Secrets of the Moon – Black House Review

Bands change and sounds evolve. These are the most inescapable truisms in music regardless of genre, with only AC/DC and maybe Sodom resisting the inevitable flux. The last time I reviewed a Secrets of the Moon album way back in 2012 they were a somewhat progressive black metal act endeavoring to mix goth elements into their sound. That made Seven Bells an interesting spin and at the time I felt they might continue to progress in interesting ways. I somehow missed their 2015 followup, Sun where they took a shift toward Tiamat adjacent goth metal while retaining aspects of their black metal sound. The dichotomy between styles created a dynamic tension somewhat reminiscent of Woods of Ypres, but the merger didn’t completely work. Now, five years later we get Black House and that tension is gone. That’s because Secrets of the Moon no longer play black metal in any way, shape or form. Black House is 100% moody goth rock with fingers in the vaults of The Cult, The Beauty of Gemina and Lycia. I’m sure this won’t endear them to many of their original fans, but surprise, surprise, they’re really good at this style. Vocalist/guitarist Philipp Jonas is also the brains behind introspective sadboi act Crone and he’s proven himself quite adept at this kind of music. Black House does so yet again, offering an album’s worth of sullen, hook-laden goth rock that sticks in the sticking place and demands replays. If you’re not a frowny-faced black metal purist, that is.

It’s immediately clear this is a very different entity than heard on prior albums. Opener “Sanctum” is pure, unadulterated dark goth, not far from Fields of the Nephilim or The Cure‘s Disintegration era. It’s slickly done and the traces of Tiamat make it just ominous enough. It’s also very hooky, which never hurts. The inclusion of semi-harsh shouts near the end hint at the band’s heavier days, but it’s a distant echo at best. “Veronica’s Room” is the album single and it’s a true flypaper song. You land on it and you just can’t pull free. I’ve been spinning it like crazy for 2 weeks and it has me in its clutches still. It’s like The Cult, The Beauty of Gemina and early U2 all blended together and it’s a stealthy winner. Hell, it even reminds me of The Wallflowers a bit.  Another standout is “He is Here,” which incorporates the icy chill of Lycia into a classic goth rocker and the vocals sometimes adopt an Alice in Chains lilt for extra spice.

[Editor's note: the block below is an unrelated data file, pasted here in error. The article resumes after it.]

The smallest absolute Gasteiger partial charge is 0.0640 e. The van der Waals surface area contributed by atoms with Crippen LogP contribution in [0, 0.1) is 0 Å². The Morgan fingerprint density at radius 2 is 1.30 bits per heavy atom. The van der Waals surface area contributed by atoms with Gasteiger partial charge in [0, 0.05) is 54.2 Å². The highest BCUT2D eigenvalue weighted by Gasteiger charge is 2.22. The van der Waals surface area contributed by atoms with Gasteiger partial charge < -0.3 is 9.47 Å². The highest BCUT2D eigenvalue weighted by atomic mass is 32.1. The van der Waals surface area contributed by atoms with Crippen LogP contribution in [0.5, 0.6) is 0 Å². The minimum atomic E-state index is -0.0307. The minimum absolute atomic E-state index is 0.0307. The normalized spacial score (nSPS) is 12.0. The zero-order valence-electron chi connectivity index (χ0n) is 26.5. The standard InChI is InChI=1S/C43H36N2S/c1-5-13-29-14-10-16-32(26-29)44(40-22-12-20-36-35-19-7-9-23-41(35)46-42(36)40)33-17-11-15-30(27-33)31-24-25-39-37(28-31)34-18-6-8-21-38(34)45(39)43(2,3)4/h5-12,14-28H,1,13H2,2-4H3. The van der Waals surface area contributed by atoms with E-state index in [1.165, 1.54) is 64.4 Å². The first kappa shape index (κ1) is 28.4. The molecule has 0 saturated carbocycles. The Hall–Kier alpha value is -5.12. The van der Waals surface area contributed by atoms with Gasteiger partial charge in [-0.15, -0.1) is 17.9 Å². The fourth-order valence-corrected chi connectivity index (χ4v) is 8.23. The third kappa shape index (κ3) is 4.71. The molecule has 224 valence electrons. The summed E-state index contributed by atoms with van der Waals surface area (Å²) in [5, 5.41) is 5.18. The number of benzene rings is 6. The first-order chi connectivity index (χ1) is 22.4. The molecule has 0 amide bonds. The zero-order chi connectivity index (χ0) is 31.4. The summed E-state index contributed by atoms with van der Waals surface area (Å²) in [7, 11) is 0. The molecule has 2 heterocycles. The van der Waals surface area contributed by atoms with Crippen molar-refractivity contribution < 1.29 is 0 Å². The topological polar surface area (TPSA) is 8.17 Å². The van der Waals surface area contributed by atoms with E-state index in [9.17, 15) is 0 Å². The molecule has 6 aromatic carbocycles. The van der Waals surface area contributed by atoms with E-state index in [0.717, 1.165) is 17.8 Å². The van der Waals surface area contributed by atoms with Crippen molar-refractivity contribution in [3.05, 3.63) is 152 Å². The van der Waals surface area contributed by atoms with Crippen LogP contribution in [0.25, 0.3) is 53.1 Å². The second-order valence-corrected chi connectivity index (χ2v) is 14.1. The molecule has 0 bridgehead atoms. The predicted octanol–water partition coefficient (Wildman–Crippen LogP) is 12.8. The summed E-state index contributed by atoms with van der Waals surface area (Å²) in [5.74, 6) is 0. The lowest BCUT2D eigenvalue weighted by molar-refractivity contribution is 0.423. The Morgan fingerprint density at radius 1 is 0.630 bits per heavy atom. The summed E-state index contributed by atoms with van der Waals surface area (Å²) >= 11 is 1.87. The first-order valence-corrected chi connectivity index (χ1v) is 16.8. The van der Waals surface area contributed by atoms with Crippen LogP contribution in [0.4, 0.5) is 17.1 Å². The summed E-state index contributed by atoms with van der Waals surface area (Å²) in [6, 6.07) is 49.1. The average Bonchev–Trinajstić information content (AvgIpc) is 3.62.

As the album wanders along, you’ll hear more nods to Tiamat, especially on “Heart,” where dark atmosphere and discordant riffing give birth to something that could have appeared on Wildhoney, or perhaps been included on the soundtrack for The Crow. It’s the heaviest song on the album and there are moments were the band teases a slip back into black metal that never quite materializes. There are a lot of slick, memorable moments over the course of Black House and it’s a very easy spin. There is however a tendency to extend songs a bit past their ideal end point, and cuts like the title track and “Mute God” suffer for it though they’re both still enjoyable tunes.1 Aside from that, this is a righteous collection of goth rocking tunes.

Philipp Jonas has a good voice for this kind of music. He’s got an unpolished but soulful mid-range croon and can convey emotion without resorting to cheap theatrics or Scent of a Werewolf vocal excesses. He exhibited more range and nuance on the Crone album, but delivers more aggressive vocals here well-suited to the goth/darkwave styles the band dabbles in. Guitar-wise, Jonas and Michael Zech demonstrate a rich understanding of goth rock history, borrowing from the greats without every sounding too derivative. The upbeat, rocked out stuff definitely has the feel of The Cult, and the more melancholic segments definitely take inspiration from The Cure and Lycia, but there’s enough of their own skin in the game to carry it off well. And the hooks, man, the hooks!

As far as band evolution goes, Secrets of the Moon may be one of the more extreme examples, taking a hard turn from extreme metal toward melodic, gothwave pastures, but it works, and I actually prefer Black House to any of their blackened era releases. They say play to your strengths, and it appears Philipp Jonas knows exactly where his lie. If you like goth rock, you should definitely check this out. If you only desire black metal, you have been utterly forsaken. Deal with it.

Rating: 3.5/5.0
DR: 6 | Format Reviewed: 320 kbps mp3
Label: Lupus Lounge
Websites: | |
Releases Worldwide: May 8th, 2020

Show 1 footnote

  1. “Mute God” also has a very similar guitar pattern to Autumnal‘s monster cut “A Tear from a Beast,” which is likely accidental but it’s distracting nonetheless.
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